‘Well,’ continued Mr. Edmonstone, ‘the man is more gentlemanlike than I expected. A good sort of fellow at the bottom, I dare say. He was pretty considerably shocked to find he had brought you into such a scrape.’
‘He is very generous,’ said Guy. ‘Oh, there is much of a noble character in him.’
‘Noble! humph!’ put in Markham. ‘He has gone down-hill fast enough, since I used to see him in your father’s time; but I am glad he had the decency not to be the undoing of you.’
‘His feeling is his great point,’ said Guy, ‘when you can once get at it. I wish —’ But breaking off short, ‘I can’t make it out. What did little Marianne tell you? Or was it Miss Wellwood?’
‘It was first the youngest sister,’ said Markham. ‘I sat there talking to her some little time; she said you had been very kind to the family, and the child was very grateful to you — was always talking of some morning when you and your dog came, and helped her mother. Her father had been out all night, and her mother was crying, she said, and declaring he would be sent to prison, till you came and helped them.’
‘Yes, that’s it,’ said Guy.
‘Well, I remembered what you had told me of the mystery of the draft, and guessed that this might be the clue to it. I begged to see the child, and in she came, the very image of your mother, and a sharp little thing that knew what she meant, but had not much idea of the shame, poor child, about her father. She told me the story of his coming home in the morning, and her mother being in great distress, and saying they were ruined, till you came and talked to her mother, and gave her something. I asked if it was money, and she said it was paper. I showed her a draft, and she knew it was like that. So then I made her tell me where to find her father, whom I used to know in old times, and had to write to, now and then. I hunted him up, and a creditable figure he was, to be sure; but I got the truth out of him at last, and when he heard you had got into disgrace on his account, he raved like a tragedy hero, and swore he would come and tell your guardian the whole story. I put him into a cab for fear he should repent, and he had just got to the end of it when you came in.’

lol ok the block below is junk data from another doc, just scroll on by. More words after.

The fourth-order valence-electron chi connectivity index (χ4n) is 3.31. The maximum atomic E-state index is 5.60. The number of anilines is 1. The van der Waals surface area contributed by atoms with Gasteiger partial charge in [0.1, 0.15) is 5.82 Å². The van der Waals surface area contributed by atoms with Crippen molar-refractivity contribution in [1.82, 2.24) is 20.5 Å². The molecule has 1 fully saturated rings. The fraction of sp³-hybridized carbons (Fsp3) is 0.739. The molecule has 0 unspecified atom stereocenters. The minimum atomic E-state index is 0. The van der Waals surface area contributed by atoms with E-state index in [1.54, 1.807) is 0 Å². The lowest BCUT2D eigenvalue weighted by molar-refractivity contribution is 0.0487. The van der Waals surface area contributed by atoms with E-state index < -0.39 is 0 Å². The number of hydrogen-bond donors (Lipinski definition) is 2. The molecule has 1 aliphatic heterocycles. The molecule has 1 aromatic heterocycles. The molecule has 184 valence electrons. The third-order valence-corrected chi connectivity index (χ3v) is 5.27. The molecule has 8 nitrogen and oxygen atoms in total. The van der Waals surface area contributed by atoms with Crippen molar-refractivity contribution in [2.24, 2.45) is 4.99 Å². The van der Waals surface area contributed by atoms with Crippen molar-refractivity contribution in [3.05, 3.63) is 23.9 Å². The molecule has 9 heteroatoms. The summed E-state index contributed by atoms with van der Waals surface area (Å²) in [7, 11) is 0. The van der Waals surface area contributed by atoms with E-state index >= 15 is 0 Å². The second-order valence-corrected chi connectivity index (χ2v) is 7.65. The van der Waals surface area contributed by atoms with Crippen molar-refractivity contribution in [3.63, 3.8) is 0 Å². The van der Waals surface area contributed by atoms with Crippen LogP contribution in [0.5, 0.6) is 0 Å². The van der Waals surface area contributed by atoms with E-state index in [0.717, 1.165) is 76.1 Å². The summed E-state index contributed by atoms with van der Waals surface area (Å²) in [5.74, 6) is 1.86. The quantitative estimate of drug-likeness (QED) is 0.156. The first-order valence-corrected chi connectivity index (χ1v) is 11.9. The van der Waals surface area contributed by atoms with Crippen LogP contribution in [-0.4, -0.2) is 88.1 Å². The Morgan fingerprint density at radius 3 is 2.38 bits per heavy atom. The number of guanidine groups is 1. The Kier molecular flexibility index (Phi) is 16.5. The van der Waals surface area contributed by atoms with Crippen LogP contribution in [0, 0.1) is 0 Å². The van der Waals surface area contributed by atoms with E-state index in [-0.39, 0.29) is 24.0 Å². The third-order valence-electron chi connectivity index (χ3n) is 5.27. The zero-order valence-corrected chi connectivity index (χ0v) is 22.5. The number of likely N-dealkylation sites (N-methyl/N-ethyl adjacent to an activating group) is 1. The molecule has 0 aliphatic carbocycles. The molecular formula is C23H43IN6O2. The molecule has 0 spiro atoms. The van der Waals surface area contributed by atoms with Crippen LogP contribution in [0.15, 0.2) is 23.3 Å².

‘It is of no use to thank you again, Markham!’
‘Why, I have been getting your family out of scrapes these forty years or thereabouts,’ said Markham; ”tis all I am good for; and if they had been no worse than this one it would be better for all of us. But time is getting on, and there is enough to do.’
To the accounts they went at once. There was a good deal to be settled; and though Guy had as yet no legal power, according to his grandfather’s will, he was of course consulted about everything. He was glad that, since he could not be alone to bring himself to the realization of his newly-recovered happiness, he should have this sobering and engrossing occupation. There he sat, coolly discussing leases and repairs, and only now and then allowing himself a sort of glimpse at the treasury of joy awaiting him whenever he had time to dwell on it. The Coombe Prior matters were set in a better train, the preliminary arrangements about the curacy were made, and Guy had hopes it would be his friend Mr. Wellwood’s title for Orders.
There was no time to write to Hollywell, or rather Mr. Edmonstone forgot to do so till it was too late, and then consoled himself by observing that it did not signify if his family were taken by surprise, since joy killed no one.